Philipp Weber’s Composing Processes
In an exhibition at the Kunstgewerbemuseum in Berlin, the German designer digs into the hidden values of human involvement in the production of items often taken for granted
For more than two millennia, very few changes have been made to the glassblowing pipe, a steel pipe as long as a child. Watching Belgian glassblower Christophe Genard at work, designer Philipp Weber had an idea: How could the unconscious choreography of Genard’s blowing and holding and shifting and lifting, often invisible in the final product, be revealed in the instrument itself?
That’s the origin of A Strange Symphony, a project that rendered this process into a glass trumpet —an instrument linked to improvisation, rhythm and precise blowing. And this month, the Kunstgewerbemuseum in Berlin celebrates Weber’s line of questioning with Composing Processes, a solo exhibition that examines the hidden values of human involvement in the production of items often taken for granted.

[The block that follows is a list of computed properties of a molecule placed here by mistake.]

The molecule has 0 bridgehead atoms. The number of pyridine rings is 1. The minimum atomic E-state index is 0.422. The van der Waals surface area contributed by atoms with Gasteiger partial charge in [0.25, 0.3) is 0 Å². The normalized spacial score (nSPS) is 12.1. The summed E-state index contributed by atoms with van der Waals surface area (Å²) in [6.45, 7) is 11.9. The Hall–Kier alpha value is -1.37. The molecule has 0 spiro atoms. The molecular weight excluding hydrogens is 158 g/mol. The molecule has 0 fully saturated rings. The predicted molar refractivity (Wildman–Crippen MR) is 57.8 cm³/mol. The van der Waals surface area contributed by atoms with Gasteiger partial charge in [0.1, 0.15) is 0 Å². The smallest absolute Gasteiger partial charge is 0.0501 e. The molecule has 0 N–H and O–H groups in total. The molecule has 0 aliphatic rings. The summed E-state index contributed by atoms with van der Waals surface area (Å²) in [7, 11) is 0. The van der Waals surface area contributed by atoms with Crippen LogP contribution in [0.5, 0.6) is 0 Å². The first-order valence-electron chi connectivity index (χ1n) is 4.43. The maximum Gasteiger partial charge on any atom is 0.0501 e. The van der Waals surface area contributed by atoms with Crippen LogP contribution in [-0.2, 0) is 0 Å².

The exhibition is the third instalment of the institution’s Design Views series. In it, the Münster-born designer also includes From Below, the result of a research project on the production of fuel coke. Its large-scale extraction, often invisible to consumers, is heavily complex: coke is first lifted from bituminous coal and then reprocessed to iron sinter together with iron ore —the former is, in turn, the basis to produce iron. After analysing the process, Weber designed a coke oven in order to mould the product into geometrical shapes, looking to understand its plastic conditions.
“Both projects seek to find a meaning for craft in our digitalised and industrialised world,” explained the designer.
Composing Processes is on display until April 18